What makes a Premier League title race?
There have been several epic two-horse title races over the years, but surely to be objectively better, a race must have three clubs, all of which have a genuine chance of lifting the trophy until very close to the end.
That level of extra intrigue is something even the most dramatic two-horse races – such as Manchester City and Manchester United in 2011/12 and Manchester City and Liverpool in 2018/19 – cannot possibly match.
By the same token, the fewer teams involved and the bigger margin of victory, the objectively worse the title race is.
Here’s a look at the three best – judged by the fewest margin of points between first and third – and the three worst – judged by the biggest margin of victory between first and second.
The 1998/99 has its place in history because of the Premier League, FA Cup and Champions League treble that Manchester United achieved, but it also one of the best domestic title races the modern era of English football has seen.
It wasn’t just United and Arsenal who were battling for the title as Chelsea were also there in the mix almost to the very end as well.
The destination of the trophy wasn’t decided until the final day of the campaign, but with only two games to go Chelsea still had a chance of winning their first league title since 1955, several years before Roman Abramovich flushed the club with money.
In the end, Arsenal finished one point behind United, with Chelsea four points off top spot in third. Fourth place that season, not that it equated to Champions League qualification in those days, went to Leeds, who were 12 points off the pace.
2007/08 is famed for the titanic domestic battle between Manchester United and Chelsea, who were also the two best teams in the whole of Europe at the time. But the role of Arsenal in that title race is often overlooked as the Gunners finished only four points behind the champions.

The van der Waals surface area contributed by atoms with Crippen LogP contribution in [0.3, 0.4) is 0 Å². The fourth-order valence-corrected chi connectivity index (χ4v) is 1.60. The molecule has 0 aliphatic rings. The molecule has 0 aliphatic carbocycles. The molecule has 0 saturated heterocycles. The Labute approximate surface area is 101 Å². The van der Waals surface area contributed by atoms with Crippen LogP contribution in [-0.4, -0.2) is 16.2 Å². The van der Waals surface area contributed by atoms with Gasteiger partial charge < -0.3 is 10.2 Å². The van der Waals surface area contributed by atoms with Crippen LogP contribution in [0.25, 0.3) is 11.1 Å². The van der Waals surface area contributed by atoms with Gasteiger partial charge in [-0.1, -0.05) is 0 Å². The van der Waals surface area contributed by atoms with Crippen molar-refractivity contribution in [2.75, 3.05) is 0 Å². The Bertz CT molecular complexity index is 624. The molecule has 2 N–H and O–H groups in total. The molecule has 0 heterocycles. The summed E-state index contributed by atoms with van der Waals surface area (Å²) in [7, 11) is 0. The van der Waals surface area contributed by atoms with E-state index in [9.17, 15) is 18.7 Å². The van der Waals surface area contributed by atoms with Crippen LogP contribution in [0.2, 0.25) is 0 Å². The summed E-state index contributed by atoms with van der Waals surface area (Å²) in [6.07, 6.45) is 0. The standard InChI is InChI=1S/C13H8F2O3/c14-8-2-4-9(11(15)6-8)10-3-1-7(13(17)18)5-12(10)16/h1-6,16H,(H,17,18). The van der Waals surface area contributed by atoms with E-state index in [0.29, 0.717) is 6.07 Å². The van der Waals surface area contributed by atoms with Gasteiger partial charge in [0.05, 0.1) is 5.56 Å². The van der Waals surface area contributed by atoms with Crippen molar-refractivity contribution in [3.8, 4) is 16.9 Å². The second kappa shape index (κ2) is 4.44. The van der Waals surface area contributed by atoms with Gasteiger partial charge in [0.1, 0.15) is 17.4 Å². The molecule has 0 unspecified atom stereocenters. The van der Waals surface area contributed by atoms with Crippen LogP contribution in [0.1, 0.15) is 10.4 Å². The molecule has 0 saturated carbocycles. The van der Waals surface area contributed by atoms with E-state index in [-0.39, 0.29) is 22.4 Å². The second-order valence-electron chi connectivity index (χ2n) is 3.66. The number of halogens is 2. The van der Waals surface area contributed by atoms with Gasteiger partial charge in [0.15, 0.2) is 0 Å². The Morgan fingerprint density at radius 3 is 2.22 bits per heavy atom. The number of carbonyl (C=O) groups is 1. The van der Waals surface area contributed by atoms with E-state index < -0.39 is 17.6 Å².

That season remains the last serious title challenge that Arsenal have put together. A poor five-game winless streak from late February to late March, which included a narrow defeat to Chelsea in a contest they had led, was ultimately the difference.
Chelsea actually beat United with only two games left to play to put the top two level on points. But United held their nerve and their remaining fixtures to claim the trophy on the last day.
The 2007/08 season was that little bit closer than in 1998/99 as fourth place Liverpool were marginally closer to the top, 11 points back.
As few as seven points separated all of the Premier League’s top four teams in 2013/14.
It was Liverpool’s incredible surge of 11 consecutive wins from February to April, inspired by an unplayable Luis Suarez, that turned this one into such a spectacle. Chelsea were also well in the race, leading the table in February, March and into April.
The Blues, under the management of Jose Mourinho in the first year of his rollercoaster second spell in charge, ultimately dropped away to finish third, four points off the top. Arsenal finished fourth, only seven points behind champions Manchester City themselves.